With regards to starship combat, yes, that is too finicky a system and with smart Players, they just stay out of weapons range, then attack NPCs ships with longer ranged Player weaponry, which they get with the many upgrades they can afford at higher levels.
 


imagineGod

Adventurer
I embraced Starfinder when I realized it was conceptually much closer to Spelljammer and a spiritual successor to Dragonstar; when I stopped trying to make Starfinder "Traveller, but D20" and instead treated it as "Pathfinder, but with laser guns in spaaaaaace" it started working really well for my group.
Yes! Starfinder fills the gap left by TSR when Wizards of the Coast let Spelljammer atrophy into obsolescence.

I even saw Dragonstar for sale, but looked inside and saw it was mostly grayscale artwork, not that good either, so Starfinder is the defacto d20 space fantasy for me now.
 

Blazestudios23

Explorer
Its no 1:1 adaption with more technobabble, the prevelance of ranged weapons does lead to a bit different combat. Although they recently reintroduced shields (the fantasy, hand held ones with some technobabble) and melee was always an common option, so its far less different from fantasy combat than you would expect at first.
And as far as I know even Pathfinder does not have this dungeon crawl itemization where you are expected to change your weapon every few levels to a slightly better one with 6x the cost.

But I do not get much of a SciFi feel from it and the design feels a lot like Pathfinder or other fantasy games.
Yeah, there are many flaws with Starfinder and it's really just space fantasy.

But I do enjoy playing it, there is a whole book coming out this summer about space combat so hopefully that improves, and I suspect there will be a whole book about vehicles in the future.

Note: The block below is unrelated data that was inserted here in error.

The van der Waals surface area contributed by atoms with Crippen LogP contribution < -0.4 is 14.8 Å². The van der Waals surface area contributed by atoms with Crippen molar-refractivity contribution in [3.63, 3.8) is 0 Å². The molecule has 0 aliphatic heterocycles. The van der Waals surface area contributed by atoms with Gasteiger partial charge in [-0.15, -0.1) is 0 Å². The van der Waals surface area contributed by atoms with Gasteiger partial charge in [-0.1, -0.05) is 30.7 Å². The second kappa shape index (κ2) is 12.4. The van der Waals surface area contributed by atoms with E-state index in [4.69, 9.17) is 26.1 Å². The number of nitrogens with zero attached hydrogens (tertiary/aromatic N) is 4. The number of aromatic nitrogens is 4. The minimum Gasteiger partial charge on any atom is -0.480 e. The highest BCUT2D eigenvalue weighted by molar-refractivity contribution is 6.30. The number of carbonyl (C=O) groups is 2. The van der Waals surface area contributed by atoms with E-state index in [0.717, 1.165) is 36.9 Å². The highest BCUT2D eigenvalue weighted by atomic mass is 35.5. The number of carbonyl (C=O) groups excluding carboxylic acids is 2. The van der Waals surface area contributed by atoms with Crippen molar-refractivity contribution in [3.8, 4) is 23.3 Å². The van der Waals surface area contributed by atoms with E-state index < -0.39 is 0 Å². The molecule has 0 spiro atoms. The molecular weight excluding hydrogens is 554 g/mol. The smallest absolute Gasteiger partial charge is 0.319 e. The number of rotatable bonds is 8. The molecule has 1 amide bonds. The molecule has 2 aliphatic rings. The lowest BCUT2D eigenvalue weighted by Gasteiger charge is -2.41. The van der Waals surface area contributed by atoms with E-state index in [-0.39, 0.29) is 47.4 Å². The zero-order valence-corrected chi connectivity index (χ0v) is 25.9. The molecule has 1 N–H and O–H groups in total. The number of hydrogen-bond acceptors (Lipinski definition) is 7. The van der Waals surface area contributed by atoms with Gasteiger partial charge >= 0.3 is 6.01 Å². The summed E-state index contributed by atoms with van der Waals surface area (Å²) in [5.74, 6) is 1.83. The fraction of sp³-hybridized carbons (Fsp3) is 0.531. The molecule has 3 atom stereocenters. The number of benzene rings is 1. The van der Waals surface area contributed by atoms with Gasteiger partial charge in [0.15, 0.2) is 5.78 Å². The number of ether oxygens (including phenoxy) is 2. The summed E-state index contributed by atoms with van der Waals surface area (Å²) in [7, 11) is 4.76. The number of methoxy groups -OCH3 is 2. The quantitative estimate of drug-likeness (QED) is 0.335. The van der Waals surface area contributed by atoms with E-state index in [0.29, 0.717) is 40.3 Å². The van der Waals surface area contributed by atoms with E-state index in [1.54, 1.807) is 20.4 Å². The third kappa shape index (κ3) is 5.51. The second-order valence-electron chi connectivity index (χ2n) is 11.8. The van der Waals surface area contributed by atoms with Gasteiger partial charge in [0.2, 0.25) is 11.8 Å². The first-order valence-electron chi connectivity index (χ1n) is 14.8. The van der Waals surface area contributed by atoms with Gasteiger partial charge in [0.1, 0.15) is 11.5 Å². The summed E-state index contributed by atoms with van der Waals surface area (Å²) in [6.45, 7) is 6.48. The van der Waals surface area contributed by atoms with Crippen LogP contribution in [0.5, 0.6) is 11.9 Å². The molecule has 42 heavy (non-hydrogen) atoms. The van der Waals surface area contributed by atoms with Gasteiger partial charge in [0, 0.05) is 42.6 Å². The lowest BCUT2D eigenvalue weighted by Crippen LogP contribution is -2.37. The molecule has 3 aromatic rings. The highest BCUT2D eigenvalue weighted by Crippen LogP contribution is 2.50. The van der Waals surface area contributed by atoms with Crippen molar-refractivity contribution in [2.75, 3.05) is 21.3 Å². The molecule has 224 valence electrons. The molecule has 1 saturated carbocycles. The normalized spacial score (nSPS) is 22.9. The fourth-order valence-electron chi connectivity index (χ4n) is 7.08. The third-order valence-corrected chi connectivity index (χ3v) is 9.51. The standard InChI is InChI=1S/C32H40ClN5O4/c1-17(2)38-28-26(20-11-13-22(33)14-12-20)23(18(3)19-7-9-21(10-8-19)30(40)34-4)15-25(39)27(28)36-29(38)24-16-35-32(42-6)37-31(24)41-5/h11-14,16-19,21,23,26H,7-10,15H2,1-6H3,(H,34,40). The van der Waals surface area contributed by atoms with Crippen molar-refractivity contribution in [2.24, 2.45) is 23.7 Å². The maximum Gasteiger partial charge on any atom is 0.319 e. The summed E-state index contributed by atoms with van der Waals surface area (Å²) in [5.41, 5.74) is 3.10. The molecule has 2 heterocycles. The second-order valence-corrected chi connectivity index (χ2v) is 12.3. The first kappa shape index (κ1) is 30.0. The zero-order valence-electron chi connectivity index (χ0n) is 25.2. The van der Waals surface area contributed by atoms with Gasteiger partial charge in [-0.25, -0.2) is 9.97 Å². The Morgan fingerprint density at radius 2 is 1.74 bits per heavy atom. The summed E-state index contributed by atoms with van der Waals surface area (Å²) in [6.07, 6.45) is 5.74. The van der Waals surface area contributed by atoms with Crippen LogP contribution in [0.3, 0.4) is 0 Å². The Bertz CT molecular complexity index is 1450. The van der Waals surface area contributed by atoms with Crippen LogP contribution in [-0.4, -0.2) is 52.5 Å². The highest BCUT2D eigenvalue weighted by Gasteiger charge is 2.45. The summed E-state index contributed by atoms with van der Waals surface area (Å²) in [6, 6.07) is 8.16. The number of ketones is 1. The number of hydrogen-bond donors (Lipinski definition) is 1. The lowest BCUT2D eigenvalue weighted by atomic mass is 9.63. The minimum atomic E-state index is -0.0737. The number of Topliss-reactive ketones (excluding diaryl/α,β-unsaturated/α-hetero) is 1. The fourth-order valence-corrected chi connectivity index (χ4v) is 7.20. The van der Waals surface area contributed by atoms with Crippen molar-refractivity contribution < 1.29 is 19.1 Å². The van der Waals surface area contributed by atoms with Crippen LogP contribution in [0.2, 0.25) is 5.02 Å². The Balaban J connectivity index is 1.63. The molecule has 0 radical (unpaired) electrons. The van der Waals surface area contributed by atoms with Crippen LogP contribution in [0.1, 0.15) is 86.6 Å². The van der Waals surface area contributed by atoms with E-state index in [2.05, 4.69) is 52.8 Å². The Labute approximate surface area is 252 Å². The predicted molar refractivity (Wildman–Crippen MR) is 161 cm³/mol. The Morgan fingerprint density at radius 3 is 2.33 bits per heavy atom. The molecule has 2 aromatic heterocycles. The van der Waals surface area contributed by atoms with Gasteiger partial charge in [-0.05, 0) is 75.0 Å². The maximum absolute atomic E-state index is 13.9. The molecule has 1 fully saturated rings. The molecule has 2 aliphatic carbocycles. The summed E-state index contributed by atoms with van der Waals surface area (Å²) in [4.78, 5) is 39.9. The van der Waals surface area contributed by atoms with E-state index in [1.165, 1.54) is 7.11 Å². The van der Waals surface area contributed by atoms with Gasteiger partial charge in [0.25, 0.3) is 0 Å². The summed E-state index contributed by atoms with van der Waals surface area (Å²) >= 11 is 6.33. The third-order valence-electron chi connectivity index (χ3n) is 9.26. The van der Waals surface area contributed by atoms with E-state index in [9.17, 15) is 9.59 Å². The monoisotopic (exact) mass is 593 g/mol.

My party is obsessed with spending all our credits on the spaceship and not getting new equipment, even though the space battles have been super easy, but the actual battles have been pretty tough, since I'm a solar weapon Solarion, I am of course opposed because I need new armor every two levels (which is actually annoying given the massive cost increase).

At one point our DM let us use the guns on a space ship to kill one of the bosses since he was mopping the floor with us, but a ship was just sitting there 100 feel away, some of our party ran in it and used the guns on the big bad guy.
 

Derren

Adventurer
Yeah, there are many flaws with Starfinder and it's really just space fantasy.

But I do enjoy playing it, there is a whole book coming out this summer about space combat so hopefully that improves, and I suspect there will be a whole book about vehicles in the future.

My party is obsessed with spending all our credits on the spaceship and not getting new equipment, even though the space battles have been super easy, but the actual battles have been pretty tough, since I'm a solar weapon Solarion, I am of course opposed because I need new armor every two levels (which is actually annoying given the massive cost increase).

At one point our DM let us use the guns on a space ship to kill one of the bosses since he was mopping the floor with us, but a ship was just sitting there 100 feel away, some of our party ran in it and used the guns on the big bad guy.
Spending credits on the ship is a houserule.